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Calling their bluff

I'm probably not the first person to note this, but there's a great editorial in The New Republic this week shredding the arguments of anti-war types.

So we now have reached the conditions under which, according to the standards once urged by most liberals, the United States must disarm Iraq by force. Yet the moderate, respectable opponents of the war--those who claimed they would favor military action if other steps failed--remain, for the most part, unmoved. Their predominant view now is that the only thing preventing a bloodless disarmament of Iraq is Bush's precipitous rush to war. Senate Minority Leader Tom Daschle summed up this sentiment when he asked this week, "How are our efforts to deal with this threat helped by short-circuiting an inspections process we demanded in the first place?"--as if the inspections were being stymied by Bush rather than by Saddam. It is now clear that Bush's critics didn't mean what they said all along: The mask of nuanced criticism has been pulled off the moderate antiwar position, exposing it for the abject pacifism it truly is.

The editorials of The New York Times are a good showcase of the intellectual incoherence of the liberal war critics. The Times is worth dwelling on not only because of its great influence but also because its opposition to war is carefully calibrated, closely matching the views of mainstream Democrats rather than those of angry street demonstrators. In fact, as the Iraq debate raged last fall, the paper's editorials professed to share the same goals as the administration. Last September the Times declared, "What really counts in this conflict ... is the destruction of Iraq's unconventional weapons and the dismantling of its program to develop nuclear arms." The Times stressed that Iraqis must cooperate actively, not merely fail to put up resistance, in order to avoid war. Iraq "must provide a full and accurate list of its unconventional weapons programs," the Times insisted on November 9. The following month it added that, to succeed, the inspectors "will need cooperation from knowledgeable Iraqis." Indeed, in its November editorial the Times explicitly sanctioned a unilateral war if Iraq failed to actively disarm: "If Baghdad violates any of these provisions [emphasis added], Washington should insist that the Security Council enforce its decision. Only if the council fails to approve the serious consequences it now invokes--generally understood to be military measures--should Washington consider acting alone."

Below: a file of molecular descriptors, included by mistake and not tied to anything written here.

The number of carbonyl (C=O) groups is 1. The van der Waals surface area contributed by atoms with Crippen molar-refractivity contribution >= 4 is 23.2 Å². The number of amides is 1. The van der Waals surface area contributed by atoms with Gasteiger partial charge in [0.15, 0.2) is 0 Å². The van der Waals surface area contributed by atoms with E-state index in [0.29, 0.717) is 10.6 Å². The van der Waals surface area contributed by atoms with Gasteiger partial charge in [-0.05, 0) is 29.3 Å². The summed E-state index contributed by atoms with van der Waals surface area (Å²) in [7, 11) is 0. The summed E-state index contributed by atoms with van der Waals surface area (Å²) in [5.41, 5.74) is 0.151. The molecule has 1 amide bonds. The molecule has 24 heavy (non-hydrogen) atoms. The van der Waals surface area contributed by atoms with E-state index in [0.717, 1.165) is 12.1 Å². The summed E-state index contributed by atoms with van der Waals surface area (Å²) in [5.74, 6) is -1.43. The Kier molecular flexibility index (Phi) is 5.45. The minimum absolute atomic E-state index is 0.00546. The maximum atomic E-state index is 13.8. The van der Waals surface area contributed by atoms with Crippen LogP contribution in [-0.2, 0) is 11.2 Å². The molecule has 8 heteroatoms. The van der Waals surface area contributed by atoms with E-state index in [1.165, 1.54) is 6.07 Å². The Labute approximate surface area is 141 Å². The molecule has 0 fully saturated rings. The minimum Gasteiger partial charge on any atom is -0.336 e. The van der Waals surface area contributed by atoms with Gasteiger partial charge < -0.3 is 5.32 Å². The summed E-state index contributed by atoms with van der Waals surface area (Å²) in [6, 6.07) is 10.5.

The time to "judge Baghdad's overall cooperation and decide whether Iraq can be disarmed by peaceful means alone," the Times noted in late December, would be when Blix offered his report to the Security Council after the first 60 days of inspections. Now that moment has arrived-- and with it undeniable proof that Baghdad has not offered the active cooperation deemed essential by the Times. You might think, then, that the paper would cite its previous criteria and endorse war. Not at all. Instead, the Times has already raised the bar. An editorial published the day after Blix's report pleaded that "the inspectors should be granted additional time" so they can "produce evidence that would mobilize an international consensus for additional steps." This echoed the logic of the previous Sunday's editorial, which declared, "There are some threats and some causes that require fighting even if America has to fight alone, but this isn't one of them." Disarmament, which the paper previously called "the unwavering goal" and "the lodestar of American and United Nations policy," has been reduced to a mere preference to be undertaken only if or when international opinion embraces it.

There's much more. Go read it.

The strange thing, from my perspective, is how poor the arguments against war are. It seems clear to me that an attack on Saddam Hussein is justified and in the best interests of the country. Many disagree, and yet they are unable to make any arguments that are the least bit convincing; most aren't even logical. What does that mean? Am I missing something, or are these people simply being dishonest, raising phony objections because their real anti-Bush and anti-military arguments won't sell?


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Comments (1)


The mask of nuanced criticism has been pulled off the moderate antiwar position, exposing it for the abject pacifism it truly is.

TNR is giving the so-called moderate antiwar crowd much more credit than they deserve. If they are truly motivated by pacifism then why did they not oppose the US intervention in Serbia? It was not sanctioned by the UN (Russia would have vetoed any Security Council Resolution) and it was not motivated by any security threat to the US. The sole justification was that it was done for humanitarian purposes. Somehow that no longer matters when a Republican is in the White House. I guess humanitarianism means that we must stop Muslims from being killed by Serbs, but it is okay for Muslims to kill Muslims.


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